Preserving the proceeds of summer

We’ve always had a tangy-tongued approach to food, constantly craving the power of sour that pickles and ferments can bring. It’s only recently on our own bacteria-driven journey that we’ve developed a new appreciation for what can be done with some salt, water, vinegar and a bunch of beautiful produce. Ingredients you thought you knew develop a whole new personality – our pickled watermelon rinds are a good example of this – but the best part is capturing the abundance of one season and celebrating those proceeds all year round.

Pickled watermelon rind

 

Rind from 1 watermelon 


1 cup vinegar (apple cider/white/rice wine)


1 cup water


½ cup sugar


5cm knob ginger, peeled, julienned


1 teaspoon juniper berries


1 teaspoon coriander seeds


1 star anise pod


3 dried bird’s eye chillies


Eat the watermelon flesh in a sunny spot, making sure you leave a small amount of red flesh on the rind.
Remove the green from the rind. You could use a peeler or a knife, whatever is easiest.

Combine everything but the watermelon rind in a saucepan and bring to a boil. Add the rind and return to a boil then take off the heat and leave to cool.

Once cooled, transfer to a suitably sized jar and seal. Keep refrigerated for about a month.

Courgette ferment

 

500ml water


10g salt


500g courgettes, sliced or diced however you like


1 onion, thinly sliced


30g fresh turmeric, grated


40g ginger, grated

Brig the water and salt to a boil in a non-reactive saucepan. Remove from the heat and leave it to cool to room temperature. This is your brine.

Mix together the courgettes, onion, turmeric and ginger.

Pack sterilised jars (wash with soapy water and place in a cold oven – set the oven to 100°C and wait until jars are dry) with the courgette mixture then cover completely with brine. Clean the rim of the jar and seal with the lid.

Put the jars somewhere dark and warm for 3-5 days. The lids should start to bulge slightly as the fermentation process takes place. Transfer to the fridge and leave for another week before eating. Keep refrigerated for up to 6 months.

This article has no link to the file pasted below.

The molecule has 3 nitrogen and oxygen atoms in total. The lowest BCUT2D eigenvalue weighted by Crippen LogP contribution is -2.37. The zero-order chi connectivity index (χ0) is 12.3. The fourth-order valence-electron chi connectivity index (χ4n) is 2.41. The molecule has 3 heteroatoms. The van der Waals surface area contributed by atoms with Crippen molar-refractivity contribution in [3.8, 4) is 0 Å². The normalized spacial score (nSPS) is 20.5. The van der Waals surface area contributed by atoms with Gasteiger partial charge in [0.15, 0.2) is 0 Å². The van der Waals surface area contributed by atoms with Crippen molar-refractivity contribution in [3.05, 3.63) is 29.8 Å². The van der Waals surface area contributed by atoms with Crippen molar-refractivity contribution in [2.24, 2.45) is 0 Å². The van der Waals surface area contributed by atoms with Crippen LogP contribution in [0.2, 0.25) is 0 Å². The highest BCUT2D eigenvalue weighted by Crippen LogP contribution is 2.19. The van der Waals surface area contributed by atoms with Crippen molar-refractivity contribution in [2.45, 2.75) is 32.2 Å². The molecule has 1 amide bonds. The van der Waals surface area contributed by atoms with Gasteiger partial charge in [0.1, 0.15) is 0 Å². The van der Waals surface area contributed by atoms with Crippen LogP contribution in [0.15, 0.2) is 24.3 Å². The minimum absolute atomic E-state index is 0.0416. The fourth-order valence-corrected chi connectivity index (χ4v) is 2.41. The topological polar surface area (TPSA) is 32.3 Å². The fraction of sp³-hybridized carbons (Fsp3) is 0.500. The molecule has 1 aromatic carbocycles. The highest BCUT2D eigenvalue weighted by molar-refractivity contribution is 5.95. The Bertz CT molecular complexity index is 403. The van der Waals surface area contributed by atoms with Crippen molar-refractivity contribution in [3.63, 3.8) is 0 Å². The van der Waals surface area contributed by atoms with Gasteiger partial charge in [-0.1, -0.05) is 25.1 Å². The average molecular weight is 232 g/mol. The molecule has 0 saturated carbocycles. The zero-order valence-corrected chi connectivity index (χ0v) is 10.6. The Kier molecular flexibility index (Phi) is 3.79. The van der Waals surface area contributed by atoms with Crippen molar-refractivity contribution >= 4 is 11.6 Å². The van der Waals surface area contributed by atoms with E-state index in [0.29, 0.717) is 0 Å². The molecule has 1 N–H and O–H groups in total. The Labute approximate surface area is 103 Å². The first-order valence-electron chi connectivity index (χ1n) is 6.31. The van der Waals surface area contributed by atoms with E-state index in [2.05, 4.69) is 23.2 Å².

Ginger beer with plum & sumac

 

The plum and sumac syrup is a delicious but optional addition here – it can be added to the glass when pouring or added to the bottle when bottling.

In the early stages of making ginger beer, while you’re creating an active culture, the quantities aren’t hugely important. It just needs regular feeding with sugar and grated fresh ginger to keep it happy.

To make the starter:

 

water


sugar


fresh ginger, skin on

Get things started by mixing 1 cup of water, 1 tablespoon sugar and about a 3cm piece of ginger, grated, in a jar.

Keep the jar loosely covered – a muslin or tea towel is perfect – in a warm and dark place.

Each day, feed the starter with 1-2 teaspoons sugar and about a tablespoon of grated ginger and mix. Continue this process for about 5 days, or until the starter is bubbly and active.

To make the ginger beer:

 

4 litres of water


5-15cm grated ginger, depending on how spicy you like it


2 cups of sugar

Put half the water and all the ginger in a large pot and bring to a boil. Gently simmer for 15 minutes with the lid on.
Remove from the heat and strain the liquid into an open fermentation vessel like a crock, a large jar or a bucket. Add the sugar to dissolve.

Add the remaining water to bring the temperature down. Once the liquid is skin temperature, add the ginger beer starter and stir well. You can also add some lemon juice now if you’re that way inclined. We are.

Cover the vessel with a muslin or tea towel and leave in a warm place for anywhere between 1 and 4 days, stirring a couple times each day. You’re looking for bubbles and activity like your starter – the ambient temperature will dictate how long this takes.

Once it’s bubbly, it’s time to bottle! At this point, you can make your plum and sumac syrup. Recipe below.

Use anything you have lying around, but we recommend using one plastic bottle so you can gauge the pressure as it undergoes its second ferment.

Once bottled, leave in a warm place until pressure has built up so that the bottle no longer gives when squeezed between your fingers.

Refrigerate and enjoy within a month.

Plum and sumac syrup

 

2 cups roughly chopped plums


2 cups water


⅓ cup raw sugar


1 tablespoon sumac

Put the plums, water and sugar in a saucepan over a medium heat. Slowly bring to a simmer, stirring occasionally.
Simmer for 20-30 minutes until the plums are soft and a syrupy texture has formed.

Once your syrup reaches the desired consistency, remove from heat and stir in sumac.

Cool to room temperature before adding to ginger beer at bottling stage (2 tablespoons to 1 litre of ginger beer) or simply adding to a glass of ginger beer. And a splash of whisky, if the time is right.

The syrup is also great with ice cream or labneh.